New York State Court of Claims

New York State Court of Claims

BARGAS v. THE STATE OF NEW YORK, #2007-031-501, Claim No. 103627


Claim based on slip and fall in shower area of correctional facility dismissed; Claimant failed to establish unusual water accumulation or that State had either actual or constructive notice thereof

Case Information

Claimant short name:
Footnote (claimant name) :

Footnote (defendant name) :

Third-party claimant(s):

Third-party defendant(s):

Claim number(s):
Motion number(s):

Cross-motion number(s):

Claimant’s attorney:
BY: Schneider Kaurman & Sherman, P.C. Howard B. Sherman, Esq., of Counsel
Defendant’s attorney:
New York State Attorney General
BY: GEOFFREY B. ROSSI, ESQ.Assistant Attorney General
Third-party defendant’s attorney:

Signature date:
March 14, 2007

Official citation:

Appellate results:

See also (multicaptioned case)


Claimant, Juan Bargas, was injured on October 11, 2000 as a result of a fall in the A Block, 3 Company (“A-3") shower area of Woodbourne Correctional Facility (“Woodbourne”). The trial of this claim was held in the Binghamton District on August 31, 2006 and was bifurcated. Consequently, this decision addresses the issue of liability only.

Both parties agree that Claimant fell in the A-3 shower area at Woodbourne. However, they disagree concerning not only what caused the fall, but also who witnessed the fall. The shower room, which was described as approximately the size of a normal cell, contains three shower stalls and a “slop” sink (Trial Transcript [“T”], p. 48). Claimant testified that he had been at Woodbourne and living in A-3 for approximately eight months prior to the accident. He and almost everyone else who housed in A-3 were kitchen workers. As such, most inmates on the company worked in the mess hall until approximately 5:00 p.m. or 6:00 p.m. each day. The shower room would be made available each day as the workers returned from the kitchen, sometime shortly after 5:00 p.m.

On the day of the accident, Claimant did not work. He stated that it was one of his two weekly days off. Not wanting to wait in line, and since he was already on the company, Claimant left his cell for the shower as soon as his door was opened to ensure that he was the first inmate into the shower room that day. According to Claimant, upon entering the shower room, he turned to his right and immediately slipped on water that had been permitted to accumulate on the floor. He fell before he entered an actual shower stall to begin his shower, and he was wearing his shorts and rubber-soled shower slippers at the time. Claimant hit his face on the slop sink as he fell. The impact of his head against the sink caused him to lose consciousness and he recalls very little else about the incident. As Claimant stated: “I just remember that I fell and hit myself on the sink and then was knocked out. I do not remember anything else” (T., p. 85). He did recall, however, that there were no mats on the floor of the shower room and that an inmate named Collins was behind him on the way into the shower area.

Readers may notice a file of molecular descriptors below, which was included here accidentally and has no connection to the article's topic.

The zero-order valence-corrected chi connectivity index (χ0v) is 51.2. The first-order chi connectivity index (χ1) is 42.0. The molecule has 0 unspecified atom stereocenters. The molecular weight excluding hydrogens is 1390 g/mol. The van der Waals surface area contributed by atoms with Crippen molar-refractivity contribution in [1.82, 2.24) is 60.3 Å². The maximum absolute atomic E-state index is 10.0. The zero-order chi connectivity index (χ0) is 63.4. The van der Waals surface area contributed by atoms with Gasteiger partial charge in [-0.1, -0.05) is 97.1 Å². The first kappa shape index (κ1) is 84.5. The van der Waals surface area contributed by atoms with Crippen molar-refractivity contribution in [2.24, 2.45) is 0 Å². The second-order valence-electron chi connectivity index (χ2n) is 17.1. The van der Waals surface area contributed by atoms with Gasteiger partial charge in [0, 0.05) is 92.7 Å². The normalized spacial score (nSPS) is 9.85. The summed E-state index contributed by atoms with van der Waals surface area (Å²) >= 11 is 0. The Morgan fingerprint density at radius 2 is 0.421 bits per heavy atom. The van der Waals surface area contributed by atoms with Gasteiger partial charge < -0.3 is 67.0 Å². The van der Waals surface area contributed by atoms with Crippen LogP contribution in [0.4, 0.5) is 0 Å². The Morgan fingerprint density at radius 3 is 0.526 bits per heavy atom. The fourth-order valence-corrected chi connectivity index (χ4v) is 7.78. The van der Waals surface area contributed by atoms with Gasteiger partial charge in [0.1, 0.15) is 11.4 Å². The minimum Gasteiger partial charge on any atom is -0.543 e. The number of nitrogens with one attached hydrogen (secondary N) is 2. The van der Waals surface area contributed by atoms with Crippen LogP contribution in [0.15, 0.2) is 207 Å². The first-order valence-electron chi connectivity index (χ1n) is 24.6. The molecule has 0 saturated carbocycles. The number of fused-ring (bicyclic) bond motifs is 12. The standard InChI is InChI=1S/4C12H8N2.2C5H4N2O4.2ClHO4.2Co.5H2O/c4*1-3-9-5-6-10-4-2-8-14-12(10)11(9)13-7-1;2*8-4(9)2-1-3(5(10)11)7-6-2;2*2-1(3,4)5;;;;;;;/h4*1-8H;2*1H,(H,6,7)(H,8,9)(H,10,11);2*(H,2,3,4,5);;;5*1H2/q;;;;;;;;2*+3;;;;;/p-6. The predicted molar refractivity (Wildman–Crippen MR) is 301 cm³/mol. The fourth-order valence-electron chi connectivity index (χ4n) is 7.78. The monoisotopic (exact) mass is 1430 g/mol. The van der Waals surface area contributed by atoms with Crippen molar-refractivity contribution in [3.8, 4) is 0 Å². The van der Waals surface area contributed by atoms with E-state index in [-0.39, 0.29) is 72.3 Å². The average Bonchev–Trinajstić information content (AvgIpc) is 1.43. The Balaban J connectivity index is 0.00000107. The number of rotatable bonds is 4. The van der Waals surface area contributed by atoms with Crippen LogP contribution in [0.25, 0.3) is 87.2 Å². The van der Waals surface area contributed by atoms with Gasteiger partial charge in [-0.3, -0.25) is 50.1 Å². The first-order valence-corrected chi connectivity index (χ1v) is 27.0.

At trial, Claimant could not describe the amount of water on the shower floor saying “[t]he only thing I can say is that it was wet. There was no time for anything, I just fell down” (T., p. 93). However, on cross-examination, Defendant demonstrated that Claimant had testified at his deposition that, although there was water on the shower room floor, he described the amount as “not too much” (T., p. 99). Claimant also conceded that he had discussed how the incident had happened with Inmate Collins prior to giving his testimony. In fact, he stated that “Collins told me what happened because I could not recall what had happened when I fell down” (T., p. 100). Also on cross-examination, Claimant indicated that he had a gold tooth prior to the incident.

Claimant then called two inmates who claimed to have witnessed his accident. The first, Joe Lee Collins, testified that he also resided in A Block 3 Company at the time of the accident. Although Mr. Collins had been living on A-3 for four months prior to the incident, he testified that he was not familiar with Claimant. He did, however, testify that he recalled Claimant was working in the mess hall on the day of the accident (T., pp. 29-30). According to Mr. Collins, shower mats had never been in the shower room at any time during the four months he lived on the company prior to the accident. Mr. Collins testified that the floor of the shower area was “brick tile.” He further testified that Mr. Bargas was in the shower stall taking a shower, and therefore he was “positive” that Claimant was unclothed at the time of the accident (T., p. 42). He said that he did not recall the floor outside of the stalls being slippery that day and, more specifically, that the walkway outside of the individual shower stalls was dry (T., pp. 32-33). According to Mr. Collins, he entered the shower in the same group of three as Claimant, but there were two other inmates in the shower already who were on their way out because they had “basically finished” (T., pp. 36-37).